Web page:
You didn't say what the gun was choked ( but if its choked full ) meaning it was probably intended as a Trap gun - then it won't be much use for Skeet. You'll have to look at the barrel to know whether it has screw in chokes or not. I don't recall when Winchester started putting screw in chokes in their guns - but it was probably in the 1980's. So virtually all of the 101's were fixed chokes / and I don't recall seeing any with screw in chokes - but a lot of them could have been sent to a gunsmith and had screw in chokes put in / or had full length sub-gague tubes added to the gun.

Briley Mfg started in the mid 70's - so it was possible you dad sent that gun to them to have it fit for chokes - and Briley has been one of the big innovators on barrel work since they started.

The gun you describe as a Skeet gun - is probably also fixed chokes - and it may be a shorter barrel length than the other gun. 24 or 26" barrels were common on "skeet guns" in those days.

In terms of which gun would be best for you / look at the overall length, configuration of the stock. If they have an angled stock - one or the other may not fit you without some adjustments or by putting a comb pad on it. If one of them has a Monte Carlo comb on it - meaning its parallel to the rib - then choose that gun. If it doesn't have screw in chokes in it / shoot it as is - or send it to Briley to be fit for screw in chokes.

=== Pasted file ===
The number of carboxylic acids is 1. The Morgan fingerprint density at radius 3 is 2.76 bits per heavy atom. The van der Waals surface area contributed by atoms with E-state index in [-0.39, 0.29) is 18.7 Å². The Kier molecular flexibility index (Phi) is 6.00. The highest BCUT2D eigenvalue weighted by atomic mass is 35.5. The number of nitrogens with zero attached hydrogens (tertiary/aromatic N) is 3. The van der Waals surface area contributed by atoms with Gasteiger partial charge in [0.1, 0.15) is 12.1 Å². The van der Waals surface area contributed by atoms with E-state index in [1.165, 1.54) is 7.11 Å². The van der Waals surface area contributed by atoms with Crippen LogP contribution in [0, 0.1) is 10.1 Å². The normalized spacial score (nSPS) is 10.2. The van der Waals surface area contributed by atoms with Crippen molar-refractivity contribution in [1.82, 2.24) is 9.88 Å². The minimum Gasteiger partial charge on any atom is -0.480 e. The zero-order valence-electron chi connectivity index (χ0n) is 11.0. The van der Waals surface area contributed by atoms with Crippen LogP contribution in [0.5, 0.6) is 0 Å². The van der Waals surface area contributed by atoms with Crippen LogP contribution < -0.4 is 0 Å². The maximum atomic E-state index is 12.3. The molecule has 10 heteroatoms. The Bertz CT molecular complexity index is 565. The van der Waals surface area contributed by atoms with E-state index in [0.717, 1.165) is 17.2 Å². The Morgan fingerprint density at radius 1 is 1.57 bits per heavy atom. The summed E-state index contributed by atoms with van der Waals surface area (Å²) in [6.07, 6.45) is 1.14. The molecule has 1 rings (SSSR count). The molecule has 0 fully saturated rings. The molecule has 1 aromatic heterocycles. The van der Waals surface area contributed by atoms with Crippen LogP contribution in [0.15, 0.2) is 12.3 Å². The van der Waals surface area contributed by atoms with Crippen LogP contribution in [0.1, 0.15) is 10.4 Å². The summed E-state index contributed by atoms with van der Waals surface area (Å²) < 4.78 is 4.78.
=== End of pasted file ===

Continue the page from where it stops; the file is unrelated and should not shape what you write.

These days for Skeet - many of us shoot O/U's with parallel adjustable combs - and 30" barrels. All of my guns are fit for screw in chokes - so I can use one gun for Skeet, Sporting Clays or even hunting. In your dad's day - he had a Duck gun, a Pheasant gun, a Trap gun, a Skeet gun - etc and they were all fixed chokes, and had different barrel lengths to optomize what he wanted for that bird or for clays. Today things are a lot different / and sub-gague tubes are also common - which is a way to make a 12ga into a 20ga, 28ga or .410 . Briley and Kolar are the 2 dominant makers of full length "tubes" - and then of course in the end of the "tubes" - you have a screw in choke. For all of my guns - I have 8 chokes 2 Skeet, 2 Improved Cyclinder, 2 Modified, 1 Improved Modified, 1 Full - so they will do everything ( and I have the same for my 12ga, 20ga, 28ga and my .410 ).

Hope that helps a little.

Maybe someone else will chime in - that has shot a 101 .

Scorch
March 26, 2009, 01:36 PM